DETROIT – In a wide ranging end-of-year Q and A with journalists from Detroit and across the country, United Auto Workers (UAW) President Dennis Williams spoke freely on issues affecting the UAW, labor and working people generally.
Addressing “inequality” in both the workplace and the community was a common thread.
He noted Massachusetts Sen. Elizabeth Warren was “absolutely” right to be concerned with the loosening of safeguards on Wall St. banks. The economy is growing for Wall St. but not Main St., declared Williams. When he first started working in the 1970’s, Williams noted, CEO pay averaged 42 times greater than that of workers; today, it’s 360 or 380 times as much. He warned the growing wealth gap threatens our democracy and is “unacceptable.”
He said the union is “dead against” fast tracking the TPP (Trans-Pacific Partnership) saying NAFTA didn’t raise the standard of living of Mexican or South American workers, forced Mexican farmers off the land and resulted in lowering the wages for U.S. manufacturing workers. Six hundred thousand manufacturing jobs in the U.S. pay $8.60 an hour; “We don’t want to repeat that with TPP.”
Another wage gap the UAW expects to close is in its own plants. Next year will see the UAW bargain for new contracts with General Motors, Ford and Chrysler. Williams said UAW members made “huge sacrifices” during the auto crisis of 2008 and 2009, the companies are now profitable and it’s time workers are rewarded. Entry level workers start at $15.78 an hour and increase every 12 months up to $19.28 an hour. Closing the gap between second tier workers and first tier (average wage of $28) is a priority for the union in negotiations.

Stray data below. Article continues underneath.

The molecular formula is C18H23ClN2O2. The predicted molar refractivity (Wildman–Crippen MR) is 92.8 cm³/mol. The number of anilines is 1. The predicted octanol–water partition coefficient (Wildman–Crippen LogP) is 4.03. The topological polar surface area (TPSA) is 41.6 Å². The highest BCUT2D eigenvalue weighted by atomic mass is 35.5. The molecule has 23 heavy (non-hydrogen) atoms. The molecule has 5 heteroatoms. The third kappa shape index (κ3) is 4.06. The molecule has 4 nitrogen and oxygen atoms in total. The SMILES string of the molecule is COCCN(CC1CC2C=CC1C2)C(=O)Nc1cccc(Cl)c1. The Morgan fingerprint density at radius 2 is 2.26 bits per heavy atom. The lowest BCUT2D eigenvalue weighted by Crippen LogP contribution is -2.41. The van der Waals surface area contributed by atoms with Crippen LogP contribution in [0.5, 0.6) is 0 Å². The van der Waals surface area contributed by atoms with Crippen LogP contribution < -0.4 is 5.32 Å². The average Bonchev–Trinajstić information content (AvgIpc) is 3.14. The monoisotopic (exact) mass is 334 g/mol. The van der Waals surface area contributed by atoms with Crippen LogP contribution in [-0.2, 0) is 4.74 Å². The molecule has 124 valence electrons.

Williams said the union’s success in organizing VW’s Chattanooga plant can spur union growth in the region. We’re not “newcomers” to organizing in the South. “We believe workers want collective bargaining.” That’s when the U.S. economy “did best,” he said. He called “alarming” the increasing use of temporary workers that in reality work as permanent workers. He calls them “perma-temps” and accused employers of taking advantage of labor laws to grow a low wage, non-union workforce.
At Nissan’s U.S. plants 40 to 50 percent of the workforce is temporary, hired by an outside staffing agency, making organizing more difficult. Williams said that “throughout the industry, people should be “paid the same.”
Asked his thinking on the struggle of fast food workers for a living wage, Williams said having a minimum wage of $15 is “very important.”
“It brings a new movement to this country and we want them to be more vocal.”
“I’m excited.” It’s a chance to “take back the country.”
Photo: John Rummel/PW